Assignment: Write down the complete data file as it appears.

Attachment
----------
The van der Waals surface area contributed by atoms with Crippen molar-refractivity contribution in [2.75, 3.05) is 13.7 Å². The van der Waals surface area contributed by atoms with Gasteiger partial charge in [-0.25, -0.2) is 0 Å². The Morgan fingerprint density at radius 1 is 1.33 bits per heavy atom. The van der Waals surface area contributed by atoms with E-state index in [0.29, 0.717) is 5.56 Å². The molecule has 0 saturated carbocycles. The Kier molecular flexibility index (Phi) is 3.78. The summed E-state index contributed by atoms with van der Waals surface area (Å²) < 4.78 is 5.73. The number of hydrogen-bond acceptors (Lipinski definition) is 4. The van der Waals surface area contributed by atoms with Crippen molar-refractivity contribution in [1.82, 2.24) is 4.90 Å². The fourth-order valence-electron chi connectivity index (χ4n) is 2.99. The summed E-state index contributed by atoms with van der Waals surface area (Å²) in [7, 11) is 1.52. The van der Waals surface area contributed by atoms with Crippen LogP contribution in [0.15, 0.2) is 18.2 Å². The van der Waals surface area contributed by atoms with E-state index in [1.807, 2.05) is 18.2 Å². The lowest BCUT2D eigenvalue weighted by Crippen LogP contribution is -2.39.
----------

The van der Waals surface area contributed by atoms with Crippen molar-refractivity contribution in [2.75, 3.05) is 13.7 Å². The van der Waals surface area contributed by atoms with Gasteiger partial charge in [-0.25, -0.2) is 0 Å². The Morgan fingerprint density at radius 1 is 1.33 bits per heavy atom. The van der Waals surface area contributed by atoms with E-state index in [0.29, 0.717) is 5.56 Å². The molecule has 0 saturated carbocycles. The Kier molecular flexibility index (Phi) is 3.78. The summed E-state index contributed by atoms with van der Waals surface area (Å²) < 4.78 is 5.73. The number of hydrogen-bond acceptors (Lipinski definition) is 4. The van der Waals surface area contributed by atoms with Crippen molar-refractivity contribution in [1.82, 2.24) is 4.90 Å². The fourth-order valence-electron chi connectivity index (χ4n) is 2.99. The summed E-state index contributed by atoms with van der Waals surface area (Å²) in [7, 11) is 1.52. The van der Waals surface area contributed by atoms with Crippen LogP contribution in [0.15, 0.2) is 18.2 Å². The van der Waals surface area contributed by atoms with E-state index in [1.807, 2.05) is 18.2 Å². The lowest BCUT2D eigenvalue weighted by Crippen LogP contribution is -2.39.